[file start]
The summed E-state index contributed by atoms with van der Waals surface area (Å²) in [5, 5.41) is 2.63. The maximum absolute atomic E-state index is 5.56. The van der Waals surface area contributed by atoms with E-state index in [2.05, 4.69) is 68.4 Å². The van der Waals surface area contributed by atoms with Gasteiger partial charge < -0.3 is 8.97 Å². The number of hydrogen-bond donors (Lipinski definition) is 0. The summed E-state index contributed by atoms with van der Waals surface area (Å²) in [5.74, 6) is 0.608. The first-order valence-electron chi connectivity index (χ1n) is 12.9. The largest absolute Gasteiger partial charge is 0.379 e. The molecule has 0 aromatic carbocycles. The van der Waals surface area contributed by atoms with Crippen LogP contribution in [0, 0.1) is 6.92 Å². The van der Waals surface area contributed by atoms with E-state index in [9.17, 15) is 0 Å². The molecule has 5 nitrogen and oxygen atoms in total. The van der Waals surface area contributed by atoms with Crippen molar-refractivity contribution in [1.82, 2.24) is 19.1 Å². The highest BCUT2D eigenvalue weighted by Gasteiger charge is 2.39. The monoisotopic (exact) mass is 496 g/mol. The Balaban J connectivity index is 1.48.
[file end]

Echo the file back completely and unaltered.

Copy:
The summed E-state index contributed by atoms with van der Waals surface area (Å²) in [5, 5.41) is 2.63. The maximum absolute atomic E-state index is 5.56. The van der Waals surface area contributed by atoms with E-state index in [2.05, 4.69) is 68.4 Å². The van der Waals surface area contributed by atoms with Gasteiger partial charge < -0.3 is 8.97 Å². The number of hydrogen-bond donors (Lipinski definition) is 0. The summed E-state index contributed by atoms with van der Waals surface area (Å²) in [5.74, 6) is 0.608. The first-order valence-electron chi connectivity index (χ1n) is 12.9. The largest absolute Gasteiger partial charge is 0.379 e. The molecule has 0 aromatic carbocycles. The van der Waals surface area contributed by atoms with Crippen LogP contribution in [0, 0.1) is 6.92 Å². The van der Waals surface area contributed by atoms with E-state index in [9.17, 15) is 0 Å². The molecule has 5 nitrogen and oxygen atoms in total. The van der Waals surface area contributed by atoms with Crippen molar-refractivity contribution in [1.82, 2.24) is 19.1 Å². The highest BCUT2D eigenvalue weighted by Gasteiger charge is 2.39. The monoisotopic (exact) mass is 496 g/mol. The Balaban J connectivity index is 1.48.